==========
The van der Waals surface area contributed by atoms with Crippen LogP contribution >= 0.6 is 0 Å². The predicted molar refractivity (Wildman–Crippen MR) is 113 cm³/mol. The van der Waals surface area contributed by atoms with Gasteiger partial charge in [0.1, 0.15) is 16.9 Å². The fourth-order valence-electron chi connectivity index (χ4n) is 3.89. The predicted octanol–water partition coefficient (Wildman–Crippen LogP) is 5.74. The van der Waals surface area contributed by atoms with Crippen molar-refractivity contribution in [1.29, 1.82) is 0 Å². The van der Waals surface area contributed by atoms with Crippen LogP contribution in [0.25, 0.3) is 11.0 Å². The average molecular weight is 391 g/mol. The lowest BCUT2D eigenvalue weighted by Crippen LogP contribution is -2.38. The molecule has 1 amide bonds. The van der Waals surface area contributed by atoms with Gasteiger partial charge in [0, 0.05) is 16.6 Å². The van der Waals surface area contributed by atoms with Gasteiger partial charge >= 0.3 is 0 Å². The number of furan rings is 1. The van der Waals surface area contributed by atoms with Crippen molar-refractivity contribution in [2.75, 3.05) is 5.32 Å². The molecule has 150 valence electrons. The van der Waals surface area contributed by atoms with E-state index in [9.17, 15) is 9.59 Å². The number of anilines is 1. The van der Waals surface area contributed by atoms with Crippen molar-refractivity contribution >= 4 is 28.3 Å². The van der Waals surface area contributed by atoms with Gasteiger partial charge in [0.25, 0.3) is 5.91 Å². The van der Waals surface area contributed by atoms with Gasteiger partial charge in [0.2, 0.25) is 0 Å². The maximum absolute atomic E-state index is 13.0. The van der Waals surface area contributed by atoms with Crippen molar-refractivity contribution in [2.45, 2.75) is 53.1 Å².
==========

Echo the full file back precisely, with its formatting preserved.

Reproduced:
The van der Waals surface area contributed by atoms with Crippen LogP contribution >= 0.6 is 0 Å². The predicted molar refractivity (Wildman–Crippen MR) is 113 cm³/mol. The van der Waals surface area contributed by atoms with Gasteiger partial charge in [0.1, 0.15) is 16.9 Å². The fourth-order valence-electron chi connectivity index (χ4n) is 3.89. The predicted octanol–water partition coefficient (Wildman–Crippen LogP) is 5.74. The van der Waals surface area contributed by atoms with Crippen molar-refractivity contribution in [1.29, 1.82) is 0 Å². The van der Waals surface area contributed by atoms with Crippen LogP contribution in [0.25, 0.3) is 11.0 Å². The average molecular weight is 391 g/mol. The lowest BCUT2D eigenvalue weighted by Crippen LogP contribution is -2.38. The molecule has 1 amide bonds. The van der Waals surface area contributed by atoms with Gasteiger partial charge in [0, 0.05) is 16.6 Å². The van der Waals surface area contributed by atoms with Gasteiger partial charge >= 0.3 is 0 Å². The number of furan rings is 1. The van der Waals surface area contributed by atoms with Crippen molar-refractivity contribution in [2.75, 3.05) is 5.32 Å². The molecule has 150 valence electrons. The van der Waals surface area contributed by atoms with E-state index in [9.17, 15) is 9.59 Å². The number of anilines is 1. The van der Waals surface area contributed by atoms with Crippen molar-refractivity contribution >= 4 is 28.3 Å². The van der Waals surface area contributed by atoms with Gasteiger partial charge in [0.25, 0.3) is 5.91 Å². The van der Waals surface area contributed by atoms with Gasteiger partial charge in [0.2, 0.25) is 0 Å². The maximum absolute atomic E-state index is 13.0. The van der Waals surface area contributed by atoms with Crippen molar-refractivity contribution in [2.45, 2.75) is 53.1 Å².